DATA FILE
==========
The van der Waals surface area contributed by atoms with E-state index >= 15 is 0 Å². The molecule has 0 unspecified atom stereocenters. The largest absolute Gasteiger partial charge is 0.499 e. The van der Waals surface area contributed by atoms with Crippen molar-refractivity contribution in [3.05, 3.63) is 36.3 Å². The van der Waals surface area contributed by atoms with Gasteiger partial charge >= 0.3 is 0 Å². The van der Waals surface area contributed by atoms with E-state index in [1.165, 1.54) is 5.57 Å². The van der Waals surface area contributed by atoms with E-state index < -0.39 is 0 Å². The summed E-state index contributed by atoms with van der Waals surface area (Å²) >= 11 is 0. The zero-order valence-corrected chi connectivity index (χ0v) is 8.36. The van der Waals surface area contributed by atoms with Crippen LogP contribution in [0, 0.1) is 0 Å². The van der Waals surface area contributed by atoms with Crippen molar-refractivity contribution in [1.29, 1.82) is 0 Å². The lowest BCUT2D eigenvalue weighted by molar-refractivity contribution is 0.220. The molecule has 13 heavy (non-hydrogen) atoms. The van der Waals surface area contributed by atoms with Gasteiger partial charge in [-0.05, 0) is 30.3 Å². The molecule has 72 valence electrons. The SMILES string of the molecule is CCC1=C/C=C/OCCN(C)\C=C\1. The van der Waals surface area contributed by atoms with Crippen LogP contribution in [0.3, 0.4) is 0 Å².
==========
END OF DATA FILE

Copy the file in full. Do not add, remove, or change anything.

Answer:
The van der Waals surface area contributed by atoms with E-state index >= 15 is 0 Å². The molecule has 0 unspecified atom stereocenters. The largest absolute Gasteiger partial charge is 0.499 e. The van der Waals surface area contributed by atoms with Crippen molar-refractivity contribution in [3.05, 3.63) is 36.3 Å². The van der Waals surface area contributed by atoms with Gasteiger partial charge >= 0.3 is 0 Å². The van der Waals surface area contributed by atoms with E-state index in [1.165, 1.54) is 5.57 Å². The van der Waals surface area contributed by atoms with E-state index < -0.39 is 0 Å². The summed E-state index contributed by atoms with van der Waals surface area (Å²) >= 11 is 0. The zero-order valence-corrected chi connectivity index (χ0v) is 8.36. The van der Waals surface area contributed by atoms with Crippen LogP contribution in [0, 0.1) is 0 Å². The van der Waals surface area contributed by atoms with Crippen molar-refractivity contribution in [1.29, 1.82) is 0 Å². The lowest BCUT2D eigenvalue weighted by molar-refractivity contribution is 0.220. The molecule has 13 heavy (non-hydrogen) atoms. The van der Waals surface area contributed by atoms with Gasteiger partial charge in [-0.05, 0) is 30.3 Å². The molecule has 72 valence electrons. The SMILES string of the molecule is CCC1=C/C=C/OCCN(C)\C=C\1. The van der Waals surface area contributed by atoms with Crippen LogP contribution in [0.3, 0.4) is 0 Å².